March 11, 2013

Ballet Shoes by Noel Streatfeild

Pauline, Petrova and Posy are orphans determined to help out their new family by joining the Children's Academy of Dancing and Stage Training. But when they vow to make a name for themselves, they have no idea it's going to be such hard work! They launch themselves into the world of show business, complete with working papers, the glare of the spotlight, and practice, practice, practice! Pauline is destined for the movies. Posy is a born dancer. But practical Petrova finds she'd rather pilot a plane than perform a pirouette. Each girl must find the courage to follow her dream. (Source: Goodreads)

My Thoughts
To be honest, even though I spent my childhood and young adulthood with reading children’s classics, I had never heard of Noel Streatfield until I saw the movie You’ve Got Mail (1998), by which time I had attained full age already. Nevertheless, Meg Ryan’s enthusing about Streatfield’s Ballet Shoes made me want to read it, but somehow life prevented me from reading it. Several years later, a good friend of mine presented me with this book, but I still wasn’t able to read it, because I was writing on my doctoral thesis at that time. But last year, upon joining the Classics Club, I decided that this novel will be among the first classics, which had been sitting on my shelf unread, that I will read for the Classics Club challenge. I had been looking forward to reading it for so long, and was so sure that I will love it. But I didn't. I am very sorry to admit that this book was really disappointing.

I have been taking ballet classes for 10 years as a child and for 10 years as an adult, so I know this world to some extent, even though I’m not and have never been a professional ballet dancer. Hence, what I expected from a book that bears the title “Ballet Shoes” was that it conjures up the beautiful and at the same time cruel world of ballet. But Noel Streatfield’s little book completely failed that. There are no descriptions of ballet classes or even ballet performances. The magic world of such wonderful ballets as the Nutcracker or Cinderella that usually feature many children dancers, are not brought to life in this book. And, even though it is implied that all three children had to learn to dance en pointe, Streatfield doesn’t provide us with a description of their difficulties with pointe work or the injuries they would necessarily suffer. Moreover, Posy, who was born to be a ballet dancer, never gets the centre stage. Even though she is so talented that the principal of the ballet school gives her private lessons, nobody can see Posy actually dance. Her dancing skills remain clouded in mystery.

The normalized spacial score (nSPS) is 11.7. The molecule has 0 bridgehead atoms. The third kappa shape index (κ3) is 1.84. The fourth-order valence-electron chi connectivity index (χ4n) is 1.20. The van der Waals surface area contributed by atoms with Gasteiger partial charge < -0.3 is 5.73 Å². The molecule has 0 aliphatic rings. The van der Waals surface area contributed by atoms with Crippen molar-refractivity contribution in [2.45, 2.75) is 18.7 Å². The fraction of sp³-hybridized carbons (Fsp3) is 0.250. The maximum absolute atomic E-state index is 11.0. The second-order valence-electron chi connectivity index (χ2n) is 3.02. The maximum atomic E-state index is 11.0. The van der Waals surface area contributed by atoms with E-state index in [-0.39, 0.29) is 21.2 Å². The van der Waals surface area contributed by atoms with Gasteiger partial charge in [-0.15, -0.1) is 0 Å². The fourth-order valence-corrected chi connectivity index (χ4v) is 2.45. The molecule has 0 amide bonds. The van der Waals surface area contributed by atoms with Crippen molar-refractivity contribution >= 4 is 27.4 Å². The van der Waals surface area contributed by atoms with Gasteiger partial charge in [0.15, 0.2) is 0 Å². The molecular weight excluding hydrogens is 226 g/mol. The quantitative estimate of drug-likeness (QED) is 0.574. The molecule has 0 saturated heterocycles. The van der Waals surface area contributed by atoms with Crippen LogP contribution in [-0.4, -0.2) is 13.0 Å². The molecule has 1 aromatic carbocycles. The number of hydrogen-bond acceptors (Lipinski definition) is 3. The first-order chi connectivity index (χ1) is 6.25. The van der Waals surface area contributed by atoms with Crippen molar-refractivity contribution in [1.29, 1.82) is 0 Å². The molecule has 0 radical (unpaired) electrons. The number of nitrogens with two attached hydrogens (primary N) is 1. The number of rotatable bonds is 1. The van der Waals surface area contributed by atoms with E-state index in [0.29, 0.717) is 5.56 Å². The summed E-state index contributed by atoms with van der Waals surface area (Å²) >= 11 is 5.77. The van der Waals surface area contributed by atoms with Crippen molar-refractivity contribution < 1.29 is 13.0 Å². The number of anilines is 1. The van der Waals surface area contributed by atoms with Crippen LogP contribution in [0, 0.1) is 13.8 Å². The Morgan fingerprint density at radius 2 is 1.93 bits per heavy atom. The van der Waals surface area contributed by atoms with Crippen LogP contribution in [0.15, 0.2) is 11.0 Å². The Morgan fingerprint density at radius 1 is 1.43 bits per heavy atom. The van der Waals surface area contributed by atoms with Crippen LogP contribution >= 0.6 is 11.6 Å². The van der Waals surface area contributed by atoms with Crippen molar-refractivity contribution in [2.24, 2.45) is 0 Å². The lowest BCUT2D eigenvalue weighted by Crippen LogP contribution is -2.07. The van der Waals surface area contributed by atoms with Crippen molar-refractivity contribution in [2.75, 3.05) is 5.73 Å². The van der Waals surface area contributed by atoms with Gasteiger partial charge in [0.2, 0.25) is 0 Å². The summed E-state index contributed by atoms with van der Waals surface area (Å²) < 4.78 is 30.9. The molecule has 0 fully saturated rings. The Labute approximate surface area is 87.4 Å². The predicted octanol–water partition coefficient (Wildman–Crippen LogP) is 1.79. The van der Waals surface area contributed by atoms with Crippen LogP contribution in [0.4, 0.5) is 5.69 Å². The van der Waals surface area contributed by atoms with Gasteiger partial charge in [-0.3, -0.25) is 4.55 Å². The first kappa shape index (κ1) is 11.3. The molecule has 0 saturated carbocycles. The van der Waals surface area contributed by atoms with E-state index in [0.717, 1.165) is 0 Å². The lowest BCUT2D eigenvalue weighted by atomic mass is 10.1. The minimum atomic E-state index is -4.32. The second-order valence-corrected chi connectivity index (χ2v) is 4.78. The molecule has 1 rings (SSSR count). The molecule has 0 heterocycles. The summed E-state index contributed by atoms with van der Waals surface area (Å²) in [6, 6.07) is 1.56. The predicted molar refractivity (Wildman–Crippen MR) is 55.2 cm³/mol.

Maybe my disappointment wouldn’t have been that great, if I hadn’t known another book, written for young adults, that is unsurpassed in its depiction of the ballet world. One of my all-time favourite books, Martina újra táncol [Martina Dances Again] by Jarmila Dédková, tells the story of a young and very talented prospective ballet dancer who loses both of her parents in a car accident and wants to give up her career because she believes that her late mother, who was a principal dancer, killed herself when she learned that her career is over. This book, in contrast to Streatfield’s Ballet Shoes, gives detailed descriptions of ballet classes and performances without becoming boring. It’s a shame that it never has been translated into English. But let us return to Streatfield’s book.

My other problem with the Ballet Shoes was that I somehow wasn’t able to build up a relationship with the three heroines. I don’t think that it would be my age or my different circumstances that prevent me from being able to relate to Posy, Petrova, and Pauline. I have truly enjoyed reading A Little Princess by F.H. Burnett, which is also a children's classic, even though my situation could not be more different from Sara’s. But, maybe three heroines in one book are simply too much to handle; one cannot describe the feelings of all three in every single situation and one might fall short of developing the characters, which ultimately leaves the reader unsatisfied.

For all these reasons, I’m giving this book three cherries only, as I’m almost sure that I won’t re-read it. And, it is also rather unlikely that I will ever read any other book by Streatfield. Finally, I would recommend this book only to children and only if there are no other books to read.

Favourite Quotes
"Do you think Peter Rabbit good reading? I would have thought a person who taught literature was too grand for it."
"Not a bit—very old friend of mine." (p. 29)
Never forget that an actress can always learn until her last hour. (p. 104)

Title: Ballet Shoes
Author: Noel Streatfeild
Publisher: Yearling
Release Date: 2003
Format: Paperback
Length: 233 Pages
ISBN: 978-0679847595
Language: English
Source: Owned

No comments:

Post a Comment

Review: Rebecca

Rebecca by Daphne du Maurier My rating: 3 of 5 stars It isn’t easy to review this book. I have been a lo...